The 12 most underrated albums of the ’90s
That the music industry is not an entirely fair and equitable environment shouldn’t come as a massive surprise to anyone. That old adage about cream rising to the top is nonsense: the musical landscape is littered with the decomposing corpses of artists of who never got their due rewards, and the detritus of classic albums dismissed or ignored at the time of their original release. As Les McQueen, the former rhythm guitarist of Royston Vasey superstars-in-waiting Crème Brulee, once poignantly observed, it can be “a shit business.” Hindsight, however, offers an opportunity to right some historical wrongs and pay overdue respect to artists and albums denied a fair hearing back in the day. Here, then, are a dozen underrated ’90s albums which most merit reappraisal…
Metallica – Load (1996)
An obvious starting point, sure, but older readers won’t easily forget the opprobrium heaped upon Metallica’s sixth studio album long before anyone had heard a note of it. Peripheral details – Haircuts! Eyeliner! Bon Jovi’s producer! – were interpreted as conclusive proof that Metallica were intent upon ‘selling out’, with, ironically, some of the loudest complaints coming from new ‘family’ members who hadn’t been aware of the quartet’s existence pre-Enter Sandman. The debut of Metallica’s new bluesy, ‘greasy’ sound – drawing influence from classic rock acts such as Thin Lizzy, Aerosmith and Lynyrd Skynyrd – certainly took some adjusting to, but the passing of time has enshrined the likes of Until It Sleeps, Hero Of The Day, Bleeding Me and the magnificent The Outlaw Torn as among the band’s finest-ever compositions. Post-St. Anger and Lulu, the outrage seems rather quaint.
Red Hot Chili Peppers – One Hot Minute (1995)
On paper, the recruitment of Jane’s Addiction guitarist Dave Navarro to replace the troubled John Frusciante post-Blood Sugar Sex Magik looked like a master stroke for the Red Hot Chili Peppers, but the ‘feel-good’ factor swiftly dissipated in the wake of the release of One Hot Minute. Darker, heavier and more intense than its predecessor, with lyrics dealing with addiction, depression and death, One Hot Minute was no party album, and Navarro’s disdain for the frat boy/jock element of the LA band’s audience was never disguised. His exit from the group in 1998 surprised absolutely no-one, and when John Frusciante returned for the phenomenal Californication, many fans chose to view the Navarro-era as an unfortunate misstep. In truth though, while OHM never threatened to eclipse BSSM in commercial terms, it stands up as one of the Peppers’ most complete albums, with My Friends, Aeroplane, Warped and Transcending the finest examples of the gravitas Navarro brought to the group’s songwriting.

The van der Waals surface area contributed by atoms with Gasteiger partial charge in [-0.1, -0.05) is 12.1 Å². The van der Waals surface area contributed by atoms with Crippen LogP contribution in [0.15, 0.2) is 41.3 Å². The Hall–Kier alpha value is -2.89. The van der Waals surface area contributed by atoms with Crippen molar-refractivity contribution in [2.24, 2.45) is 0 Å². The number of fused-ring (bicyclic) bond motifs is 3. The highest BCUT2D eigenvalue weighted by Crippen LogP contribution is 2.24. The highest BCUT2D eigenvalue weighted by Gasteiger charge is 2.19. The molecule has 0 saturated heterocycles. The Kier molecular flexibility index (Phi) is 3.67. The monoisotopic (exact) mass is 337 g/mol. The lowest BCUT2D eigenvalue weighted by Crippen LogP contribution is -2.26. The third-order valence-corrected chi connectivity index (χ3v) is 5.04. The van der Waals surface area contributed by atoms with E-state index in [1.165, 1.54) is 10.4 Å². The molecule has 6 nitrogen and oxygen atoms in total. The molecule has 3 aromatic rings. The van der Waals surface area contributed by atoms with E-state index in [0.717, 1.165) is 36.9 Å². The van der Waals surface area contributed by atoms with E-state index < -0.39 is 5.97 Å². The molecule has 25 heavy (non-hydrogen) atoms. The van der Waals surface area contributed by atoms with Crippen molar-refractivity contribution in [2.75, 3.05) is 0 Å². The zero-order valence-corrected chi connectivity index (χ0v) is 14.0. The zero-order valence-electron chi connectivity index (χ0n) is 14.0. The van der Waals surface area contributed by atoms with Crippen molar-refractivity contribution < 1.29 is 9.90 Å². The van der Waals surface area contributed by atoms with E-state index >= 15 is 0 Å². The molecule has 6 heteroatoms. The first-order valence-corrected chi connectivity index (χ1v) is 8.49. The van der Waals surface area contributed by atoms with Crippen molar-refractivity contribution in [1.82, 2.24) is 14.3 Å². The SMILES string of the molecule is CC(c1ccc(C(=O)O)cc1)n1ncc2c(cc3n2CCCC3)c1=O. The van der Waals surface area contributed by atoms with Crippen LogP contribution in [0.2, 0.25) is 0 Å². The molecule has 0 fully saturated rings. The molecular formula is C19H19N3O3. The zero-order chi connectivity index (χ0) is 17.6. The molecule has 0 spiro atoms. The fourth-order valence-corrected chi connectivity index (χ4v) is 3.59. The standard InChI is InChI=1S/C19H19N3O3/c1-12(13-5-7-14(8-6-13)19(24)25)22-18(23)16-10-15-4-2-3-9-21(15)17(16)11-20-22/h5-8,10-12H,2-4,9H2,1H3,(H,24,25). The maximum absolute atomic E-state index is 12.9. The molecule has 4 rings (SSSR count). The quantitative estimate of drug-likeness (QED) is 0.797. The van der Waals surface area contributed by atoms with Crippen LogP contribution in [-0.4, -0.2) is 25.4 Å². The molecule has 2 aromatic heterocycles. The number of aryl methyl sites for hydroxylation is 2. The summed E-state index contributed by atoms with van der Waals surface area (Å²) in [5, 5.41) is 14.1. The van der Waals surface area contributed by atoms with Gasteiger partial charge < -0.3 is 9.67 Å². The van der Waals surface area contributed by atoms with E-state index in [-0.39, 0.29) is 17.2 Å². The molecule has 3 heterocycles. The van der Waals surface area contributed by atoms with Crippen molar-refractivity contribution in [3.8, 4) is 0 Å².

Kerbdog – On The Turn (1997)
How On The Turn didn’t make superstars of Kilkenny’s Kerbdog is an enduring mystery. Boasting three superb singles (JJ’s Song, Sally and Mexican Wave), fistfuls of killer riffs and genuine personality, the band’s second album – a perfect blend of alt.metal and alt. rock – should have been huge. Truthfully, Kerrang! must shoulder some of the blame, damning the album with faint praise in a lukewarm KKK review upon release, but the speed with which Mercury abandoned the band was both shameful and short-sighted. In latter years, Biffy Clyro, Frank Turner and Jamie Lenman have paid tribute to the album’s enduring quality, but On The Turn deserves much more than cult status.
Everclear – World Of Noise (1993)